Revelation 12:7-12 — How Might This War Be Won?

Then a war broke out in heaven!

That does not seem a likely place for a war. How can there be a war in heaven? Part of the answer is the two signs that appeared “in heaven” (Revelation 12:1-4). One sign represented the faithful people of God and the other Satan. One represented Israel and the other the powers of Rome. One gave birth to the Messiah while the other sought to devour him. The Messiah was born and when he ascended to the throne, a battle ensued.

The accession of the Messiah to the throne, in principle, spelled the doom of the dragon. He was already defeated. The son cannot be knocked off his throne. Nevertheless, there was a war.

While the fight, like in Daniel 10, is described as taking place in heaven between angelic beings–between Michael’s angels and the dragon’s angels, it was really a war fought upon the earth. The war in heaven is no contest, but the struggle on the earth is a test. But the contest on earth wins the war in heaven!

The dragon–Satan, the devil, the ancient serpent–is cast out of heaven. He has no power there; the throne is already occupied. The dragon, wearing diadems, seeks power. Satan wants to rule, but there is “no longer any place for [him] in heaven.” The struggle has moved from heaven to earth. The son assumed the throne through faithful obedience. Heaven is decided, but the earth is still contested. Consequently, this calls for “endurance” on the part of the saints (Revelation 14:12). Their faithfulness is the key to the battle on the earth (Revelation 13:10).

When the throne of the son was secured and the dragon was thrown back to earth, “a loud voice in heaven” heralded the situation. The announcement is significant as it lays out the stakes in the war that continues upon the earth even though heaven is at secure.  Here is what the voice said (Revelation 12:10-12):

Now have come the salvation
and the power
and the kingdom of our God
and the authority of his Messiah!
For the accuser of our brothers,
who accuses them before God day and night,
has been hurled down.
They have overcome him
by the blood of the Lamb
and by the word of their testimony.
They did not love their lives so much
as to shrink from death.
Therefore rejoice, you heavens
and you who inhabit them!
But woe to the earth and the sea,
because the devil has gone down to you!
He is filled with fury,
because he knows his time is short.

Similar to Revelations 11:15, this announcement proclaims the reality of the kingdom of God. Heaven is secured. The salvation of the martyrs is accomplished, and God has effected the reign of God in heaven. This is true because the accuser (Satan) is no longer present. Through the faithful obedience of the son and the martyr the accuser has been booted.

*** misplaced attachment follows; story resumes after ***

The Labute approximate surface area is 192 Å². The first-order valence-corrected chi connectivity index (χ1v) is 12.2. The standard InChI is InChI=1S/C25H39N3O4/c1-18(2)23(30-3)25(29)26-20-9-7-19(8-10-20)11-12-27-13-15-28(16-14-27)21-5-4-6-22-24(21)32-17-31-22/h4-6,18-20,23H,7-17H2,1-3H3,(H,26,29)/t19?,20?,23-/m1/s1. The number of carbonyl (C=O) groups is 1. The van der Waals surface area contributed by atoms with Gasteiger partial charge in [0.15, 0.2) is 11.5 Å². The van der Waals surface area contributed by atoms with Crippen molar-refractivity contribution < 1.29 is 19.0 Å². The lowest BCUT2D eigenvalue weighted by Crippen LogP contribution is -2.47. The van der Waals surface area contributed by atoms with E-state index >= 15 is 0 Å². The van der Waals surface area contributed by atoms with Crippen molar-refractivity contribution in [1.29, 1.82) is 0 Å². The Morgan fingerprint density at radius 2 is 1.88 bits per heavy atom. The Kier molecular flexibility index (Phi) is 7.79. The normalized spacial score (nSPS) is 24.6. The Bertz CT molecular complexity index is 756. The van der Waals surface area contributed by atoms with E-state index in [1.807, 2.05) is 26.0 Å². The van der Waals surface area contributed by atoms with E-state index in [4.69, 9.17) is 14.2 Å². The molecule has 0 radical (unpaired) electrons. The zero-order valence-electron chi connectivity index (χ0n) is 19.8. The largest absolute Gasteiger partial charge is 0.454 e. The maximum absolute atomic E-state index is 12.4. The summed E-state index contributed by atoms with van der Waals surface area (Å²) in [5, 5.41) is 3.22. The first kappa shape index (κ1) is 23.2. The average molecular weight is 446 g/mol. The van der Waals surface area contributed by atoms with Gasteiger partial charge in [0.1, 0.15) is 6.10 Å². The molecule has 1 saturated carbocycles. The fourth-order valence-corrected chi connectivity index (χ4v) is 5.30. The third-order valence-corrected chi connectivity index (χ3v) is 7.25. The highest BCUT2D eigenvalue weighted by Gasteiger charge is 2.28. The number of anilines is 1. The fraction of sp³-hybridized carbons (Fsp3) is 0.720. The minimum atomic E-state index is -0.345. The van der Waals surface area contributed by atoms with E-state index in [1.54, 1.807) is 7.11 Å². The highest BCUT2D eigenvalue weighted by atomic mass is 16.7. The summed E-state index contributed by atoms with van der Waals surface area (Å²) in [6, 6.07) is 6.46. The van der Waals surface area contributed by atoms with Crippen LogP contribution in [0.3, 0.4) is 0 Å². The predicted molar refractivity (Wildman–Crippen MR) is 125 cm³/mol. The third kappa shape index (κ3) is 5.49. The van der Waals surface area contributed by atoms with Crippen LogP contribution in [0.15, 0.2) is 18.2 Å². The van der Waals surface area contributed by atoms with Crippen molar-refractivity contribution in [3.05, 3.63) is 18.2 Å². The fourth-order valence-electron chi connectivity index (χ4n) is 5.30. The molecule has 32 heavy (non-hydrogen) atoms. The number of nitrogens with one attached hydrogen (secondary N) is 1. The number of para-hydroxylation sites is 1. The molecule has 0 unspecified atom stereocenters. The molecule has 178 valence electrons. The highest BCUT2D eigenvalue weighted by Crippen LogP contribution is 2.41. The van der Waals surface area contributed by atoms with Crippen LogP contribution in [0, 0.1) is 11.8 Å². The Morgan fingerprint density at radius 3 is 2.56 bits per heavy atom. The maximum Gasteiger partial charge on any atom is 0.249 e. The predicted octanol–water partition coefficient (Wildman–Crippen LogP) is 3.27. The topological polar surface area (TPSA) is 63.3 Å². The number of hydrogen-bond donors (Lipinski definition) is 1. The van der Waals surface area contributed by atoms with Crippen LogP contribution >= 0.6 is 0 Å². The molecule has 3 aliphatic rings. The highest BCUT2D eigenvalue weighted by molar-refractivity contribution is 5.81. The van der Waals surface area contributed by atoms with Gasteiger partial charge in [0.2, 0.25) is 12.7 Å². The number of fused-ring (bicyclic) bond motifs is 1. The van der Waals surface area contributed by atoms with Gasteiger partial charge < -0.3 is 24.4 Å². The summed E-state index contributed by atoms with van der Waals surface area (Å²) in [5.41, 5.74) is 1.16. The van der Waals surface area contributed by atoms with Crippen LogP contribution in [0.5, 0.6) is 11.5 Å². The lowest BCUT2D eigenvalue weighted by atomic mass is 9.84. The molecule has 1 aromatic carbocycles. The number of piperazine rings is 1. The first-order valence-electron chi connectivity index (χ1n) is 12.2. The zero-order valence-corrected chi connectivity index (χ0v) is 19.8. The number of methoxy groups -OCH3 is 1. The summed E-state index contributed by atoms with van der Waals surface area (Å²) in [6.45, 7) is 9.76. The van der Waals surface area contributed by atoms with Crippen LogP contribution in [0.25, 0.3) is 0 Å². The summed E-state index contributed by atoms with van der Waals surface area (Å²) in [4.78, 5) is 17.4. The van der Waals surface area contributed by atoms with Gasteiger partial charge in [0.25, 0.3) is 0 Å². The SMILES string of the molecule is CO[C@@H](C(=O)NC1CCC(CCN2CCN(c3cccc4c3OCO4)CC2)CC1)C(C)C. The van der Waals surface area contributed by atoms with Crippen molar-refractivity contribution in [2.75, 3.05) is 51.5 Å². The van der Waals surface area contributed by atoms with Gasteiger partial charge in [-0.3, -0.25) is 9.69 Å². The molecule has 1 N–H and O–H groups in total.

Zechariah 3 portrayed an angelic figure who stood before the Lord to accuse Israel of unfaithfulness which, in effect, prevented Israel’s restoration. That accuser, present in the heavenly court, was like a prosecuting attorney. God dismissed the accuser then and does so now as well. Once Satan accused the people of God “day and night” in the heavenly throne room, but no longer. He has been cast out, hurled down to earth.

But how was Satan defeated? Was it a mere exertion of divine power? Was it pure might rather than right? Quite the contrary. It was not power in the conventional sense at all. Rather, it was through the weakness of the cross. It was by the blood of the Lamb and the testimony of the faithful. This does not refer to some kind of penal blood atonement. Rather, it refers to martyrdom which is the result of faithful obedience. It is the suffering of both the Lamb and the martyrs–together they have defeated the accuser. They gave their lives in obedience to God. They were faithful even to the point of dying; their death was their testimony.  The martyrs–including the Lamb–defeated the powers of Satan. Faithfulness defeats the accuser.

In the same way Job defeated the accuser. Does Job serve God for nothing? (Job 1:6), the accuser asked. There is no one who serves God out of love; they all serve him for reward.  But Job proved the satan wrong.  While Job lamented and wailed (like the martyrs in Revelation as well), Job neither cursed nor forsook God. Evil is defeated by doing good; good overcomes evil. Faithful obedience subverts evil.

This is how the victory is won in Revelation. The message of the book calls saints to faithful endurance, to the faithful witness of martyrdom. There is no battle cry except the willingness to sacrifice their lives. There is no call for violent revolution but only the willingness to suffer violence from the kingdom of this world for the sake of the kingdom of God. While faithful witness defeats the dragon, violence would only serve the dragon’s interests.

Heaven rejoices because the saints do not take up the sword but put their necks under it. The “heavens” and its inhabitants (the angelic hosts) are invited to rejoice.  Heaven has been cleared of Satanic powers by the faithful obedience of the Lamb and his followers.

But…and this is an important “but”…the drama is not over. The dragon has been cast out of heaven but still stalks the earth. The earth and the sea are yet subject to the dragon’s hostile activity. The destroyers of the earth (Revelation 11:18) are still at work within the creation. The devil is angry and is looking to make the most of the short time given him.

The “short time” is the same as the 1260 days (or 42 months or 3 1/2 years) that the godly woman hides in the wilderness and the two prophets witness to the nations. It represents the time God has permitted for the persecutors. It is a short time; it is not forever. But it is a deadly test, a time when the followers of the Lamb will be tried by fire.

Heaven has been cleared. The earth awaits redemption. What is our witness?

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